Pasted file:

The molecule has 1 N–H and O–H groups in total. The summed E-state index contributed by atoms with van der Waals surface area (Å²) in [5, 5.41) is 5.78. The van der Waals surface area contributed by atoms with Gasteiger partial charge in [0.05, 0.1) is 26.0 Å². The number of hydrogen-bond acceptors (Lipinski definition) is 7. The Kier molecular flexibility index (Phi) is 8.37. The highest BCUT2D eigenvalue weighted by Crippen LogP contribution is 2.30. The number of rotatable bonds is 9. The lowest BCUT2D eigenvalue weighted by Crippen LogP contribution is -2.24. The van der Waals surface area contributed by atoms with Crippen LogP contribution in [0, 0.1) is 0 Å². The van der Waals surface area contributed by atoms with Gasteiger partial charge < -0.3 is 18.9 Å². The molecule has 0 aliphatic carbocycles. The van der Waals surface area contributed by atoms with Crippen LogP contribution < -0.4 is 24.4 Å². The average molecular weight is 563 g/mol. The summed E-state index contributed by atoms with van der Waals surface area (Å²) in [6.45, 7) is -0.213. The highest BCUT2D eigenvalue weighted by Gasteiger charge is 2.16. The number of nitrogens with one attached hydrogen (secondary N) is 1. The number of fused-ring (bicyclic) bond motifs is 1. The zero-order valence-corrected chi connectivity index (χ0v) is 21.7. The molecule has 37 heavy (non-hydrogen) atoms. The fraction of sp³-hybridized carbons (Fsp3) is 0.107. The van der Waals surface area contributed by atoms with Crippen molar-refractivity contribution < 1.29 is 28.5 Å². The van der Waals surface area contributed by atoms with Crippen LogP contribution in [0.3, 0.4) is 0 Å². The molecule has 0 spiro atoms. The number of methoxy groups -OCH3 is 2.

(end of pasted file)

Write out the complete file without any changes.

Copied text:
The molecule has 1 N–H and O–H groups in total. The summed E-state index contributed by atoms with van der Waals surface area (Å²) in [5, 5.41) is 5.78. The van der Waals surface area contributed by atoms with Gasteiger partial charge in [0.05, 0.1) is 26.0 Å². The number of hydrogen-bond acceptors (Lipinski definition) is 7. The Kier molecular flexibility index (Phi) is 8.37. The highest BCUT2D eigenvalue weighted by Crippen LogP contribution is 2.30. The number of rotatable bonds is 9. The lowest BCUT2D eigenvalue weighted by Crippen LogP contribution is -2.24. The van der Waals surface area contributed by atoms with Crippen LogP contribution in [0, 0.1) is 0 Å². The van der Waals surface area contributed by atoms with Gasteiger partial charge < -0.3 is 18.9 Å². The molecule has 0 aliphatic carbocycles. The van der Waals surface area contributed by atoms with Crippen LogP contribution < -0.4 is 24.4 Å². The average molecular weight is 563 g/mol. The summed E-state index contributed by atoms with van der Waals surface area (Å²) in [6.45, 7) is -0.213. The highest BCUT2D eigenvalue weighted by Gasteiger charge is 2.16. The number of nitrogens with one attached hydrogen (secondary N) is 1. The number of fused-ring (bicyclic) bond motifs is 1. The zero-order valence-corrected chi connectivity index (χ0v) is 21.7. The molecule has 37 heavy (non-hydrogen) atoms. The fraction of sp³-hybridized carbons (Fsp3) is 0.107. The van der Waals surface area contributed by atoms with Crippen molar-refractivity contribution < 1.29 is 28.5 Å². The van der Waals surface area contributed by atoms with Crippen LogP contribution in [0.3, 0.4) is 0 Å². The molecule has 0 spiro atoms. The number of methoxy groups -OCH3 is 2.